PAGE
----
Paperback:  

Kindle:  



Review by Brian Clegg

Comments

Popular posts from this blog

Superior - Angela Saini *****

It was always going to be difficult to follow Angela Saini's hugely popular Inferior, but with Superior she has pulled it off, not just in the content but by upping the quality of the writing to a whole new level. Where Inferior looked at the misuse of science in supporting sexism (and the existence of sexism in science), Superior examines the way that racism has been given a totally unfounded pseudo-scientific basis in the past - and how, remarkably, despite absolute evidence to the contrary, this still turns up today.

At the heart of the book is the scientific fact that 'race' simply does not exist biologically - it is nothing more than an outdated social label. As Saini points out, there are far larger genetic variations within a so-called race than there are between individuals supposedly of different races. She shows how, pre-genetics, racial prejudice was given a pseudo-scientific veneer by dreaming up fictitious physical differences over and above the tiny distinct…

Where are the chemistry popular science books?

by Brian Clegg
There has never been more emphasis on the importance of public engagement. We need both to encourage a deeper interest in science and to counter anti-scientific views that seem to go hand-in-hand with some types of politics. Getting the public interested in science both helps recruit new scientists of the future and spreads an understanding of why an area of scientific research deserves funding. Yet it is possible that chemistry lags behind the other sciences in outreach. As a science writer, and editor of this website, I believe that chemistry is under-represented in popular science. I'd like to establish if this is the case, if so why it is happening - and what can be done to change things.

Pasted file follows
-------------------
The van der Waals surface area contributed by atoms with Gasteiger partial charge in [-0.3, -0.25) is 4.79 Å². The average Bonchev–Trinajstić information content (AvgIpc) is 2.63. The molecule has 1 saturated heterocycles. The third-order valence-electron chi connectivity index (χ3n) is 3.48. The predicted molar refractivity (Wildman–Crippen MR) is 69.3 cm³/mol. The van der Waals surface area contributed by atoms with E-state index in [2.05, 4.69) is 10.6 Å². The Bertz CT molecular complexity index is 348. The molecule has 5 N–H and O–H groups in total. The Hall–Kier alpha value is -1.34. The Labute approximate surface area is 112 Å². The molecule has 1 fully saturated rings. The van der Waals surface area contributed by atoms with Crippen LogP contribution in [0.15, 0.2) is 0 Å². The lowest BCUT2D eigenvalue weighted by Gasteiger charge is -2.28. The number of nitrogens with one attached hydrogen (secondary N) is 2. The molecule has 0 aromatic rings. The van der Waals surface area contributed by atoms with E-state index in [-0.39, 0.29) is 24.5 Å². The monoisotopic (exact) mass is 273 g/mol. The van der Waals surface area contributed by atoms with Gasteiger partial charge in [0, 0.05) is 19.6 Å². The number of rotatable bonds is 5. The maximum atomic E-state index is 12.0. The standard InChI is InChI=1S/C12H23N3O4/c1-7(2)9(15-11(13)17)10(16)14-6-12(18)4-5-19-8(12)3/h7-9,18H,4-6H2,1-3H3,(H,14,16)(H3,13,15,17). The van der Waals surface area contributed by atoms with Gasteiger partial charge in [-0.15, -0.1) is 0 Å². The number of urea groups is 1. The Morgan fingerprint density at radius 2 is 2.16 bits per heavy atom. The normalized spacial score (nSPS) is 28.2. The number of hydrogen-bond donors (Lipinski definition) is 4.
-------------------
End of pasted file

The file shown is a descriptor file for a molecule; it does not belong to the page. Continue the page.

An easy straw poll is provided by the topic tags on the site. At the time of writing, there are 22 books under 'chemistry' as opposed to 97 maths, 126 biology and 182 physics. The distribution is inevitably influenced by editorial bias - but as the editor, I can confirm …

The Art of Statistics - David Spiegelhalter *****

Statistics have a huge impact on us - we are bombarded with them in the news, they are essential to medical trials, fundamental science, some court cases and far more. Yet statistics is also a subject than many struggle to deal with (especially when the coupled subject of probability rears its head). Most of us just aren't equipped to understand what we're being told, or to question it when the statistics are dodgy. What David Spiegelhalter does here is provide a very thorough introductory grounding in statistics without making use of mathematical formulae*. And it's remarkable.

What will probably surprise some who have some training in statistics, particularly if (like mine) it's on the old side, is that probability doesn't come into the book until page 205. Spiegelhalter argues that as probability is the hardest aspect for us to get an intuitive feel for, this makes a lot of sense - and I think he's right. That doesn't mean that he doesn't cover all …